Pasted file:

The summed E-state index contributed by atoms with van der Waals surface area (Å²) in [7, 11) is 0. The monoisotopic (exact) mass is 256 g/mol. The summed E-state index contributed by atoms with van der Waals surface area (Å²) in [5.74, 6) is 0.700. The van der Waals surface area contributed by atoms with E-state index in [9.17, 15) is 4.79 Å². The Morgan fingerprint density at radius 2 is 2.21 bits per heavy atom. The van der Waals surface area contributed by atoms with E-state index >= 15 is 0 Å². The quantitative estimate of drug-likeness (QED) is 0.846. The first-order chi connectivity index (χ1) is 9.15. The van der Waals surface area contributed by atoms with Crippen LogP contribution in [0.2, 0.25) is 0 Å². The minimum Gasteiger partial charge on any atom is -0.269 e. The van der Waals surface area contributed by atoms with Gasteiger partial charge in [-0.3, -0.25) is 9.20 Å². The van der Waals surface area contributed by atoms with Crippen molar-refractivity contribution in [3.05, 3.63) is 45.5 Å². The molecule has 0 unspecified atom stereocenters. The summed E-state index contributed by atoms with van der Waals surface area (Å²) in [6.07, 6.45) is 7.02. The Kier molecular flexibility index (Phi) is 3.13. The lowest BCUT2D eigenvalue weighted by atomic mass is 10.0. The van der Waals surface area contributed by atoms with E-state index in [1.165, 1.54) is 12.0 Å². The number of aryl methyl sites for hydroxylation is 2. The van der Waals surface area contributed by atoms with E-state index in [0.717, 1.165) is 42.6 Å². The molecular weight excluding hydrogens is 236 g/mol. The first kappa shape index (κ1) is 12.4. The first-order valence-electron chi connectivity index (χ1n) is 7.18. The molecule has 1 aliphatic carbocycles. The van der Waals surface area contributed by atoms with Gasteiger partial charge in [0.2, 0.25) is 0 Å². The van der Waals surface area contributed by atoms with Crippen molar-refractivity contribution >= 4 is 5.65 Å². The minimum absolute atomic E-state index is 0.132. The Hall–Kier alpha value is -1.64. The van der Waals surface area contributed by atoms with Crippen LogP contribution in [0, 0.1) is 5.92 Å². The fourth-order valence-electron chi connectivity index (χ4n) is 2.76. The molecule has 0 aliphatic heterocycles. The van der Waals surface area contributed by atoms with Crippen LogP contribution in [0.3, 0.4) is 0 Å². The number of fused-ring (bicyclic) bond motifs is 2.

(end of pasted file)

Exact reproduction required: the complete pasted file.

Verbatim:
The summed E-state index contributed by atoms with van der Waals surface area (Å²) in [7, 11) is 0. The monoisotopic (exact) mass is 256 g/mol. The summed E-state index contributed by atoms with van der Waals surface area (Å²) in [5.74, 6) is 0.700. The van der Waals surface area contributed by atoms with E-state index in [9.17, 15) is 4.79 Å². The Morgan fingerprint density at radius 2 is 2.21 bits per heavy atom. The van der Waals surface area contributed by atoms with E-state index >= 15 is 0 Å². The quantitative estimate of drug-likeness (QED) is 0.846. The first-order chi connectivity index (χ1) is 9.15. The van der Waals surface area contributed by atoms with Crippen LogP contribution in [0.2, 0.25) is 0 Å². The minimum Gasteiger partial charge on any atom is -0.269 e. The van der Waals surface area contributed by atoms with Gasteiger partial charge in [-0.3, -0.25) is 9.20 Å². The van der Waals surface area contributed by atoms with Crippen molar-refractivity contribution in [3.05, 3.63) is 45.5 Å². The molecule has 0 unspecified atom stereocenters. The summed E-state index contributed by atoms with van der Waals surface area (Å²) in [6.07, 6.45) is 7.02. The Kier molecular flexibility index (Phi) is 3.13. The lowest BCUT2D eigenvalue weighted by atomic mass is 10.0. The van der Waals surface area contributed by atoms with E-state index in [1.165, 1.54) is 12.0 Å². The number of aryl methyl sites for hydroxylation is 2. The van der Waals surface area contributed by atoms with E-state index in [0.717, 1.165) is 42.6 Å². The molecular weight excluding hydrogens is 236 g/mol. The first kappa shape index (κ1) is 12.4. The first-order valence-electron chi connectivity index (χ1n) is 7.18. The molecule has 1 aliphatic carbocycles. The van der Waals surface area contributed by atoms with Gasteiger partial charge in [0.2, 0.25) is 0 Å². The van der Waals surface area contributed by atoms with Crippen molar-refractivity contribution >= 4 is 5.65 Å². The minimum absolute atomic E-state index is 0.132. The Hall–Kier alpha value is -1.64. The van der Waals surface area contributed by atoms with Crippen LogP contribution in [0, 0.1) is 5.92 Å². The fourth-order valence-electron chi connectivity index (χ4n) is 2.76. The molecule has 0 aliphatic heterocycles. The van der Waals surface area contributed by atoms with Crippen LogP contribution in [0.3, 0.4) is 0 Å². The number of fused-ring (bicyclic) bond motifs is 2.